Parents and community members exchanged jabs during a heated six-hour Florida school board meeting Wednesday night that concluded with officials voting against a resolution that would make October LGBTQ History Month.
The Miami-Dade School Board meeting was impassioned, with supporters bringing up the decades of discrimination LGBTQ members have faced—including during the Holocaust—and critics decrying the measure as a “Satanic doctrine.” Even the right-wing extremist Proud Boys showed up to hurl their disgust toward the proposal, the Miami Herald reported.
The district had already passed an initiative last year recognizing October as LGBTQ History Month. This year’s resolution revised that plan by adding key Supreme Court rulings affecting the LGBTQ community to the 12th-grade curriculum. That proposal failed during an 8-1 school board vote.
“LGBTQ is American history,” said Karry Faith, a parent of two students in the Miami-Dade County Public system and resolution chair of the Miami-Dade County Council of PTAs.
“National PTA is ‘committed to the creation of innovative curricula…that support[s] culturally…responsive teaching and learning so that the history of all students—including…LGBTQ groups—is accurately represented and taught,’” Faith said, quoting a statement from the National PTA concerning inclusivity in schools. “PTA also believes that ‘classrooms that celebrate diverse histories…break down existing barriers and create supportive and inclusive schools that encourage students to grow and learn in the safest, most empowering spaces possible.’”
Lucia Baez Geller was the only board member who voted in favor of measure H-11, which would put two landmark Supreme Court cases on the 12th-grade curriculum: Obergefell v. Hodges (2015), which protects same-sex marriages, and Bostock v. Clayton County (2020), which found that employers cannot terminate workers for their LGTBQ status.
Before Wednesday’s lengthy meeting, Geller said students would be able to opt out of the social studies lesson, the Miami Herald reported. But that did nothing to stop meeting attendees from debating the measure for more than three hours.
Scott Galvin, a former student of Miami-Dade and current member of the North Miami Council, said he witnessed various social movements in the area over the years and insisted that fighting for LGBTQ progress should be no different.
“I was a young man in the early ‘80s when the Mariel Boatlift began and hundreds of thousands of people began to leave an oppressive dictatorship only so they could find a better life,” he said. “The Anglo community that I was growing up in were so disdainful, so hateful. …We shouldn’t have tolerated those types of bigoted thoughts. And as you consider this item this evening, please keep in mind LGBT history is the history of this community and every one of us.”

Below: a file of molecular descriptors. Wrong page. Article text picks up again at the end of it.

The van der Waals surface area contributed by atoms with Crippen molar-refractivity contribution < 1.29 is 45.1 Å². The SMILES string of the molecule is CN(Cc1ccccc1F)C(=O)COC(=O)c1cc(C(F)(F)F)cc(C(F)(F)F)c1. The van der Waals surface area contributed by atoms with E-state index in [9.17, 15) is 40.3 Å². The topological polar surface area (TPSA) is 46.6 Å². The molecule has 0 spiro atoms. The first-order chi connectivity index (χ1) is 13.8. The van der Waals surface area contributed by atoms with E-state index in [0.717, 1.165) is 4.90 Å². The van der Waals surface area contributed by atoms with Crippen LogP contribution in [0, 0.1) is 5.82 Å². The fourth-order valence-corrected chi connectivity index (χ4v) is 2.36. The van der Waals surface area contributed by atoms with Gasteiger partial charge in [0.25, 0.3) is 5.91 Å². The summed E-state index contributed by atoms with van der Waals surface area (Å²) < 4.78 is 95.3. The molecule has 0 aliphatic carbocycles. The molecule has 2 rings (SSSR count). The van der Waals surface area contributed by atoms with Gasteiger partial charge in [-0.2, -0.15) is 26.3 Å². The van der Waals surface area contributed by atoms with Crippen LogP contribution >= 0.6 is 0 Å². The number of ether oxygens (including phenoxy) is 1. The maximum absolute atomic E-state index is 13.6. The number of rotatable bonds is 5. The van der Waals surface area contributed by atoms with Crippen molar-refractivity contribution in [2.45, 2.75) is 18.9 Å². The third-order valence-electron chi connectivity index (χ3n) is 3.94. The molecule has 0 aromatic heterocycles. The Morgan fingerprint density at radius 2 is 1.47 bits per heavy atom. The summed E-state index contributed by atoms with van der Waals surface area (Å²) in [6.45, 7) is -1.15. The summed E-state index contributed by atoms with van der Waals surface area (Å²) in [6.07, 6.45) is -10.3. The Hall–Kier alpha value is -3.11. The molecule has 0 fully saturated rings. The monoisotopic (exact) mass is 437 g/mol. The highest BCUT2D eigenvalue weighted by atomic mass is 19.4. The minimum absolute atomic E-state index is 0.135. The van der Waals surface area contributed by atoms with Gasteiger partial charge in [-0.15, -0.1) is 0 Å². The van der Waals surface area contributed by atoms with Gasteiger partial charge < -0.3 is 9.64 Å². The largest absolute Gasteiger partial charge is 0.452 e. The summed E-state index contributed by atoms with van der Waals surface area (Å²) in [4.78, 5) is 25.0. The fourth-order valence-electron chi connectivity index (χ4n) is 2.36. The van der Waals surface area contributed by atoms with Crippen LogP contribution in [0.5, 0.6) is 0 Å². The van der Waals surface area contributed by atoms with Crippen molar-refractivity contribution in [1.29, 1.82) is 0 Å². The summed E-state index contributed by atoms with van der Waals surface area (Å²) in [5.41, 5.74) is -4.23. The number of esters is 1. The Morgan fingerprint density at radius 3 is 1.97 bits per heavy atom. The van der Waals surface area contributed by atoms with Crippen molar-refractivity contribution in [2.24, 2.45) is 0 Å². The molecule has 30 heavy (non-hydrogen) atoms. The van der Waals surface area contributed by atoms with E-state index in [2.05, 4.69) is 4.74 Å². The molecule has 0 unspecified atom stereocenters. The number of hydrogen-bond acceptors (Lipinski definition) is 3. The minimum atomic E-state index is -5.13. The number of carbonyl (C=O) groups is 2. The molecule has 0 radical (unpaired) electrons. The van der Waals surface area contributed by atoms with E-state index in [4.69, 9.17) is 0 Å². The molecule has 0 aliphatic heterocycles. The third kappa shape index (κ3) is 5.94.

University of Miami professor Alberto Cairo also spoke in favor of LGBTQ History Month and the teaching of the landmark Supreme Court rulings, saying it “harms absolutely no one.”
“At the same time, it benefits everyone,” he said. “LGBTQ history is American history. It is like so many other histories in this country: a history of struggle, progress, and setbacks.”
He added that people who oppose LGBTQ history from being taught “distort” the truth, similar to how histories of Black and Jewish people in the U.S have been warped.
Multiple members of the audience noted that LGBTQ people were persecuted during the Holocaust, explaining that they were ostracized when they were instructed to wear pink triangles on their attire to signify who they were.
Mental health counselor and educator Lauren Shure also addressed board members, who were sitting at a table that displayed a National Suicide Prevention Month banner.
“LGBTQ youth disproportionately experience discrimination, violence, which places them at higher risk for things like depression, suicide, even homelessness and substance abuse,” Shure said. “Establishing LGBT[Q] History Month for Miami Dade County Public Schools provides protective factors for all youth and beyond. It sends the message that our LGBTQ communities, neighbors, colleagues, and youth matter—because they do.”
“Having representation matters,” said Christina Ganem, president of the Gay Straight Alliance at IPrepatory Academy. “Children need representation. They need to know they’re not alone. …Representation saves lives.”
Despite a massive wave of support behind the measure, critics showed up in droves to rally against the initiative, according to the Herald. Some accused it of limiting parents’ rights, being part of a “leftist agenda,” or equivalent to “Satanic doctrine and Satanic practice.”
Self-proclaimed taxpayer Marsha Hertig said she showed up to encourage voters to “do the right thing.”
“Do not allow this leftist agenda to be passed that violates the conscious rights of both students and parents of faith and their beliefs regarding …marriage and sexuality,” she said during the crowded meeting.
Anthony Verdugo, founder of Christian Family Coalition of Florida, asserted that schools should “be neutral, objective, balanced, fair, and impartial.”
“This proposal,” he said, “undermines not only the right to parent, but also religious liberty and conscience protection.”
Members of the Miami Dade County Public School Board did not immediately respond to The Daily Beast’s requests for comment Thursday.